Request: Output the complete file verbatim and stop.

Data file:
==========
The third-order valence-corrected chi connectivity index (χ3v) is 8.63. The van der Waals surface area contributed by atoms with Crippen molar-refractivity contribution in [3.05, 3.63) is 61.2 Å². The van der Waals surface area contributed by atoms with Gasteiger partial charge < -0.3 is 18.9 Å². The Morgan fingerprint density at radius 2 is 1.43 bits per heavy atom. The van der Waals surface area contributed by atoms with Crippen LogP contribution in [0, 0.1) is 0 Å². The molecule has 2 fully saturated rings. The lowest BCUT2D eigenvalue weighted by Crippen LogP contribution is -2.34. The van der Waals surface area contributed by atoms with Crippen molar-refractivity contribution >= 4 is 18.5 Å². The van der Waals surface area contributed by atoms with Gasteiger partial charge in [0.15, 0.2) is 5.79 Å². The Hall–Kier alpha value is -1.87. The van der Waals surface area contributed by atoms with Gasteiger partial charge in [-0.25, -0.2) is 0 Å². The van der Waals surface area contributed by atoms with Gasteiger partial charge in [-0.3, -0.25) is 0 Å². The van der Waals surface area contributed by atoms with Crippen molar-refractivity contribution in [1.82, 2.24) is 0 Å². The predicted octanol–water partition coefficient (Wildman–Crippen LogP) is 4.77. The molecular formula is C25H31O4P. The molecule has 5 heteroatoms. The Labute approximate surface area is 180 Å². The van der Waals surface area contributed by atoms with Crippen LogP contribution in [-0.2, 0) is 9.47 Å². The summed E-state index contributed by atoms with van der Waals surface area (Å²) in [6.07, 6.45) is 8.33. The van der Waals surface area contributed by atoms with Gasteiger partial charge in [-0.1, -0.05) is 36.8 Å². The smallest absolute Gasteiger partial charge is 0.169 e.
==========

The third-order valence-corrected chi connectivity index (χ3v) is 8.63. The van der Waals surface area contributed by atoms with Crippen molar-refractivity contribution in [3.05, 3.63) is 61.2 Å². The van der Waals surface area contributed by atoms with Gasteiger partial charge < -0.3 is 18.9 Å². The Morgan fingerprint density at radius 2 is 1.43 bits per heavy atom. The van der Waals surface area contributed by atoms with Crippen LogP contribution in [0, 0.1) is 0 Å². The molecule has 2 fully saturated rings. The lowest BCUT2D eigenvalue weighted by Crippen LogP contribution is -2.34. The van der Waals surface area contributed by atoms with Crippen molar-refractivity contribution >= 4 is 18.5 Å². The van der Waals surface area contributed by atoms with Gasteiger partial charge in [0.15, 0.2) is 5.79 Å². The Hall–Kier alpha value is -1.87. The van der Waals surface area contributed by atoms with Gasteiger partial charge in [-0.25, -0.2) is 0 Å². The van der Waals surface area contributed by atoms with Gasteiger partial charge in [-0.3, -0.25) is 0 Å². The van der Waals surface area contributed by atoms with Crippen molar-refractivity contribution in [1.82, 2.24) is 0 Å². The predicted octanol–water partition coefficient (Wildman–Crippen LogP) is 4.77. The molecular formula is C25H31O4P. The molecule has 5 heteroatoms. The Labute approximate surface area is 180 Å². The van der Waals surface area contributed by atoms with Crippen LogP contribution in [-0.2, 0) is 9.47 Å². The summed E-state index contributed by atoms with van der Waals surface area (Å²) in [6.07, 6.45) is 8.33. The van der Waals surface area contributed by atoms with Gasteiger partial charge in [-0.1, -0.05) is 36.8 Å². The smallest absolute Gasteiger partial charge is 0.169 e.